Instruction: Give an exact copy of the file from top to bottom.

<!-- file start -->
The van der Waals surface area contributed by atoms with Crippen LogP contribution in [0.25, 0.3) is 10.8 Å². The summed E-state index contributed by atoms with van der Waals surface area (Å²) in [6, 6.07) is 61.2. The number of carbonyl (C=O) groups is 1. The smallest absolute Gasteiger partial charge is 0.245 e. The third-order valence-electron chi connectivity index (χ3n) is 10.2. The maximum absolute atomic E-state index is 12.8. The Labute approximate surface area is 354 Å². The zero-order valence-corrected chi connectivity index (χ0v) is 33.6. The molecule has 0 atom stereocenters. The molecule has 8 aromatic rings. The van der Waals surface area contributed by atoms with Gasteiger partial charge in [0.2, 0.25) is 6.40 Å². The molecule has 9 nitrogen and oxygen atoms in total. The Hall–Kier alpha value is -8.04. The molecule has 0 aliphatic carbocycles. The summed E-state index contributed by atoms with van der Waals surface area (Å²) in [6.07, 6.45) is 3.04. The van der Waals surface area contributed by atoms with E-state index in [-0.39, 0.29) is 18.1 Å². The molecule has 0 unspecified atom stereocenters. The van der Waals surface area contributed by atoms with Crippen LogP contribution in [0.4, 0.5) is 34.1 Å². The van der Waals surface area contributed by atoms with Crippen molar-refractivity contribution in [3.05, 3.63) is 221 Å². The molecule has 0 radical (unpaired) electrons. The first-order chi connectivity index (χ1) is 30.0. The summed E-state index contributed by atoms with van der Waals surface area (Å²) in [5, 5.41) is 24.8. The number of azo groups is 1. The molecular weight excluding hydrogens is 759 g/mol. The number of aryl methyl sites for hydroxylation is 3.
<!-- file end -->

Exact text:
The van der Waals surface area contributed by atoms with Crippen LogP contribution in [0.25, 0.3) is 10.8 Å². The summed E-state index contributed by atoms with van der Waals surface area (Å²) in [6, 6.07) is 61.2. The number of carbonyl (C=O) groups is 1. The smallest absolute Gasteiger partial charge is 0.245 e. The third-order valence-electron chi connectivity index (χ3n) is 10.2. The maximum absolute atomic E-state index is 12.8. The Labute approximate surface area is 354 Å². The zero-order valence-corrected chi connectivity index (χ0v) is 33.6. The molecule has 0 atom stereocenters. The molecule has 8 aromatic rings. The van der Waals surface area contributed by atoms with Gasteiger partial charge in [0.2, 0.25) is 6.40 Å². The molecule has 9 nitrogen and oxygen atoms in total. The Hall–Kier alpha value is -8.04. The molecule has 0 aliphatic carbocycles. The summed E-state index contributed by atoms with van der Waals surface area (Å²) in [6.07, 6.45) is 3.04. The van der Waals surface area contributed by atoms with E-state index in [-0.39, 0.29) is 18.1 Å². The molecule has 0 unspecified atom stereocenters. The van der Waals surface area contributed by atoms with Crippen LogP contribution in [0.4, 0.5) is 34.1 Å². The van der Waals surface area contributed by atoms with Crippen molar-refractivity contribution in [3.05, 3.63) is 221 Å². The molecule has 0 radical (unpaired) electrons. The first-order chi connectivity index (χ1) is 30.0. The summed E-state index contributed by atoms with van der Waals surface area (Å²) in [5, 5.41) is 24.8. The number of azo groups is 1. The molecular weight excluding hydrogens is 759 g/mol. The number of aryl methyl sites for hydroxylation is 3.